John Boston | National Slap a Co-Worker Day Is Coming Soon

John Boston

I’ve been completely in the dark about this. Just recently, I discovered that, every year, until the end of American Civilization, Oct. 23 is National Slap Your Co-Worker Day. Mark your calendars. In 2024? It falls on a Wednesday. 

The origins of this salute to pent-up cubicle aggression are as mysterious as a Joe Biden speech. One source cites the episode of “The Office” where the fetching Pam Beesly (my imaginary prom date) character slaps her boss, Michael Scott, for breaking up with her mom on her mom’s birthday. Actually, if memory serves, it wasn’t supposed to be a slap. It was supposed to be a full-fledged punch. But, the angel-hearted Pam ends up just slapping the uber-annoying Michael and issued a warning for him to never date a family member of hers ever again, a topic that frequently comes up at local city Planning Commission meetings. 

The problem with that theory is that “Office” episode appeared in 2009 and National Slap Your Co-Worker Day has been traced back as early as 2000. It’s meant as a humorous observance. There are rules. Like you can’t use a balled fist and you can’t like take a running start from three counties back. There’s also a “Slap Karma Clause.” That means, if you slap a desk mate, you can expect what the Pentagon calls, “… an appropriate response.” Some offices and muffler shops go as far to host Slap Your Co-Worker Costume Contests or Slap Your Co-Worker Conga Line dances. One is to slap the person in front — affectionately — on the shoulder in atta-boy/atta-girl/atta Gray Area Pronoun fashion and not on ze butt. 

That sound you just heard? It was from Human Resources where the body of a useless VP hit the floor. Hard. 

Supposedly, one is limited to one slap per hour, per co-worker. I’m self-employed. There’s just me in the office. I don’t see me going out and buying a 3-pound Porterhouse with the bone in and hitting myself upside the head. But, other, non-me and chronically annoying co-workers? I’ve never administered water-boarding. Who knows? Could be fun. 

I had a summer job out of high school steam-cleaning carpets. Quadruple-digit temperatures. Total humidity. My co-worker was a Baptist minister who kept saying, “Okey-dokey.” Oh frig. Slapping? I could have jumped up and down on his lifeless body with a sharpened pogo stick. Okey-dokey. Steam-cleaning carpets. In August. 

In my youth, I was the news director for a small NBC TV station. My boss? You know those little green doggie No. 2 bags they have in dispensers at parks? People would wear them before shaking hands with, ahem, “Mel.” Mel read the news daily on-air and never wrote any of his own copy. He’d take other people’s stories, fold over the top letterhead and photocopy the text onto his own letterhead, claim credit, then send memos about staff not writing enough copy and using words with more than four letters. 

I’ve had, in a non-Biblical sense, co-workers who will insert a pound of limburger cheese and tuna into the office microwave, set it for “Nuke, 45 minutes,” then disappear into the ladies’ room for the rest of the afternoon. I had a cubicle frequently invaded by a Spaz-Sandwich-Eating Rube With Ear Antenna From Another Planet who yearly won the Person With Whom You Wouldn’t Want To Be Stuck In An Elevator Award. It’s not simply that he’d stand, comatose and drooling, remote control in hand, watching ESPN on the TV atop my filing cabinet. It’s not that he’d loiter FOUR INCHES AWAY FROM ME while I’m typing. It was that my nose and his groin were a quarter inch apart while he’s staring comatose and drooling. Slap? No. Tie him by the ankles to my truck bumper and drag him? Ah. Sigh. A smile visits.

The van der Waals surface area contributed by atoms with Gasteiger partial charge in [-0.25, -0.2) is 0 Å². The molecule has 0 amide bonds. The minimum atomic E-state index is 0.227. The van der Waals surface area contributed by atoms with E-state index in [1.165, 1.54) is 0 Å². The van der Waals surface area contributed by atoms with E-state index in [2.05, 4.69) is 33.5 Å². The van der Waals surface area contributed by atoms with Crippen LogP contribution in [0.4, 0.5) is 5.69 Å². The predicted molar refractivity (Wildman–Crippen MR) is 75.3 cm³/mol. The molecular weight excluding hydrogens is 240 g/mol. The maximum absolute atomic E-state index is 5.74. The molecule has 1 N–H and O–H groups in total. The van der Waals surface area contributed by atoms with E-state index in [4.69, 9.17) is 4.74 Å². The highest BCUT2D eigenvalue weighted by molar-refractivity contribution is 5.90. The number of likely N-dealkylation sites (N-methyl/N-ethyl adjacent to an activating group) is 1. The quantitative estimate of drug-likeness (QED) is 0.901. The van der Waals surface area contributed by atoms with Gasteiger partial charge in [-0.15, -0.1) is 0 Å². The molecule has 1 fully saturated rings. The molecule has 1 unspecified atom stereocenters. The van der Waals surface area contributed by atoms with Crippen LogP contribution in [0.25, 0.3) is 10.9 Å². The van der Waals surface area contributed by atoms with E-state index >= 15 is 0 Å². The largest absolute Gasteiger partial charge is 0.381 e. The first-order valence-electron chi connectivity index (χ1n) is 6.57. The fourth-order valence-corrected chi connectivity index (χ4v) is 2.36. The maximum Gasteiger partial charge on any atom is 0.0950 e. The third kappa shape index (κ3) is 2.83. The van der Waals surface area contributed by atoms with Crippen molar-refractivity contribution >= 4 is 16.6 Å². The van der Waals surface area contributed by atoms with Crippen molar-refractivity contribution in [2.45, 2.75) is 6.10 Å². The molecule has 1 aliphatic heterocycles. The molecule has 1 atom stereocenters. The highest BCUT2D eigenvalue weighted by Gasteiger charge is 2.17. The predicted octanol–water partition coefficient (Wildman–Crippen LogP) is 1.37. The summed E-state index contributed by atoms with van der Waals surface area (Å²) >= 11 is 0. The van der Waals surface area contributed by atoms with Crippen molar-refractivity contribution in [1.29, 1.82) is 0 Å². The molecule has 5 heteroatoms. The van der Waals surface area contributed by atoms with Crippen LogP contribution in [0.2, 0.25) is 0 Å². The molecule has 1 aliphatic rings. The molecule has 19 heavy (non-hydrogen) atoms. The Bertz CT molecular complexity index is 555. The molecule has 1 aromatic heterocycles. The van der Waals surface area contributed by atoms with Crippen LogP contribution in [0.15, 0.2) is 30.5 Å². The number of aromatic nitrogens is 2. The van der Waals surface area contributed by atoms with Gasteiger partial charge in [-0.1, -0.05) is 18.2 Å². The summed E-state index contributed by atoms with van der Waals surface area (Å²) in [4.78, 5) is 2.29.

Did ranch work for years with a guy who giggled. Out of context. Constantly. In the unforgiving Saugus sun. Wanted to insert him in the branch mulcher to see if it’d jam. 

Forget the old Three Stooges Why I Oughta slap. I have a dear newspaper pal who is the darn nicest guy on the planet. He once confessed to me that he’d really enjoy cold-heartedly beating, with a hockey stick, a certain son of the former owner of a certain particular mighty daily newspaper. Hm. What was the name of that owner’s son? It escapes me. Maybe — “Junior?” 

I heard that Junior came to town one day and cut in half the salary of another lovable employee while quadrupling his hours. (No editor’s comment about working 3 hours.) When the MVP of the work force gingerly pointed out he was losing both money and years off his life, the owner’s offspring, in a cavalier fashion, suggested that if the underling didn’t like it, he could, and I quote, “… shove it way up his …” (synonym for the mascot of the Democrat Party). 

Now. Fortunately for Junior, cowardly little slime bucket Junior was/is, Junior made the threat not in person but over the phone, long-distance, from the safety of one of those states on the losing end of the Civil War. Had Junior offered the placement instructions in person, forget slap. You’d still be hearing his faint, tortured screams from an abandoned mine in Acton today. In fact, I have it on good authority that the recipient of Junior’s idiotic directions is still considering taking a bus 3,000 miles, beating Junior with a rolled-up copy of one of those big Thomas Guide maps then showing up to the proper Southern Baptist funeral in flippers, diving mask and scuba outfit and pouring chum into the open casket. 



It’s a start in the proper direction. 

I must confess. I have an all-time favorite quote about National Slap Your Co-Worker Day. It was the droll and toothy observation from an anonymous desk monkey: “It’s not about the money …” 

John Boston walks among us, in Santa Clarita. Speaking of slapping, visit and pick up your copy of “The Unauthorized Autobiography of Joe Biden.” It’s darn slapstick funny. 

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